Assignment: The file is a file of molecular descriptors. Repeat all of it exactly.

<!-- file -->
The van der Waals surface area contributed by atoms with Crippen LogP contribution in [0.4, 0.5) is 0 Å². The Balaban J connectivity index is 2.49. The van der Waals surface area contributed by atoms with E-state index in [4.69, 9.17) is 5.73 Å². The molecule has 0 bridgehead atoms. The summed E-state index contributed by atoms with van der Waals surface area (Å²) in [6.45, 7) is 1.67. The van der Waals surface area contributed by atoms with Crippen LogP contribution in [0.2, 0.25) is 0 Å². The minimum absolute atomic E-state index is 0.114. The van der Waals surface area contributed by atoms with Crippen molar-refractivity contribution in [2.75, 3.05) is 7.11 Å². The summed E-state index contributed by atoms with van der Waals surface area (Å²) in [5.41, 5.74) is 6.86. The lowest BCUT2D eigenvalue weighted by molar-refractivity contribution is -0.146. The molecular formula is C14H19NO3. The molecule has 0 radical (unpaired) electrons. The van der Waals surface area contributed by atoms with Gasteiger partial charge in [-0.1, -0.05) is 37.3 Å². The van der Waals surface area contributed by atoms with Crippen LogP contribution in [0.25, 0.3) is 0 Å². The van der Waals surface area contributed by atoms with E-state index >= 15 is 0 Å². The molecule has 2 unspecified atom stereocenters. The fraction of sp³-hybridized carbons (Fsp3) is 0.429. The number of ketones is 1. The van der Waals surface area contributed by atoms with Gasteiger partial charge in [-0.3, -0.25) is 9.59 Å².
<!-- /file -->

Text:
The van der Waals surface area contributed by atoms with Crippen LogP contribution in [0.4, 0.5) is 0 Å². The Balaban J connectivity index is 2.49. The van der Waals surface area contributed by atoms with E-state index in [4.69, 9.17) is 5.73 Å². The molecule has 0 bridgehead atoms. The summed E-state index contributed by atoms with van der Waals surface area (Å²) in [6.45, 7) is 1.67. The van der Waals surface area contributed by atoms with Crippen LogP contribution in [0.2, 0.25) is 0 Å². The minimum absolute atomic E-state index is 0.114. The van der Waals surface area contributed by atoms with Crippen molar-refractivity contribution in [2.75, 3.05) is 7.11 Å². The summed E-state index contributed by atoms with van der Waals surface area (Å²) in [5.41, 5.74) is 6.86. The lowest BCUT2D eigenvalue weighted by molar-refractivity contribution is -0.146. The molecular formula is C14H19NO3. The molecule has 0 radical (unpaired) electrons. The van der Waals surface area contributed by atoms with Gasteiger partial charge in [-0.1, -0.05) is 37.3 Å². The van der Waals surface area contributed by atoms with Crippen LogP contribution in [0.25, 0.3) is 0 Å². The van der Waals surface area contributed by atoms with E-state index >= 15 is 0 Å². The molecule has 2 unspecified atom stereocenters. The fraction of sp³-hybridized carbons (Fsp3) is 0.429. The number of ketones is 1. The van der Waals surface area contributed by atoms with Gasteiger partial charge in [-0.3, -0.25) is 9.59 Å².